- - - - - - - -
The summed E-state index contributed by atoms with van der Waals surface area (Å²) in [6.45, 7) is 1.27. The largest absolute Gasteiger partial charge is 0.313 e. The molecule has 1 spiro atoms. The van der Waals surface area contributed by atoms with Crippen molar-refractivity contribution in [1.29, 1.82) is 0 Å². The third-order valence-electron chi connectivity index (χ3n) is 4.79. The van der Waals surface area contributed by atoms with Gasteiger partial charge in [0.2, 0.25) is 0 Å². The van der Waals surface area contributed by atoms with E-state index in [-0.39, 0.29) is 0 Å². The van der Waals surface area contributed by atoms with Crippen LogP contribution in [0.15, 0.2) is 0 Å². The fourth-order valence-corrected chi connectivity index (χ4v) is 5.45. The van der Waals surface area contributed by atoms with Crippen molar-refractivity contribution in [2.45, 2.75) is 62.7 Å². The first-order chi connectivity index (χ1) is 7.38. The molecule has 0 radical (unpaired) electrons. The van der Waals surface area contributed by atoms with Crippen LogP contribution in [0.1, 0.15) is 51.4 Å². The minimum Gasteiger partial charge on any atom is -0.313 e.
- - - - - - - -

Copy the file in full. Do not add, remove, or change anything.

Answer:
The summed E-state index contributed by atoms with van der Waals surface area (Å²) in [6.45, 7) is 1.27. The largest absolute Gasteiger partial charge is 0.313 e. The molecule has 1 spiro atoms. The van der Waals surface area contributed by atoms with Crippen molar-refractivity contribution in [1.29, 1.82) is 0 Å². The third-order valence-electron chi connectivity index (χ3n) is 4.79. The van der Waals surface area contributed by atoms with Gasteiger partial charge in [0.2, 0.25) is 0 Å². The van der Waals surface area contributed by atoms with E-state index in [-0.39, 0.29) is 0 Å². The van der Waals surface area contributed by atoms with Crippen LogP contribution in [0.15, 0.2) is 0 Å². The fourth-order valence-corrected chi connectivity index (χ4v) is 5.45. The van der Waals surface area contributed by atoms with Crippen molar-refractivity contribution in [2.45, 2.75) is 62.7 Å². The first-order chi connectivity index (χ1) is 7.38. The molecule has 0 radical (unpaired) electrons. The van der Waals surface area contributed by atoms with Crippen LogP contribution in [0.1, 0.15) is 51.4 Å². The minimum Gasteiger partial charge on any atom is -0.313 e.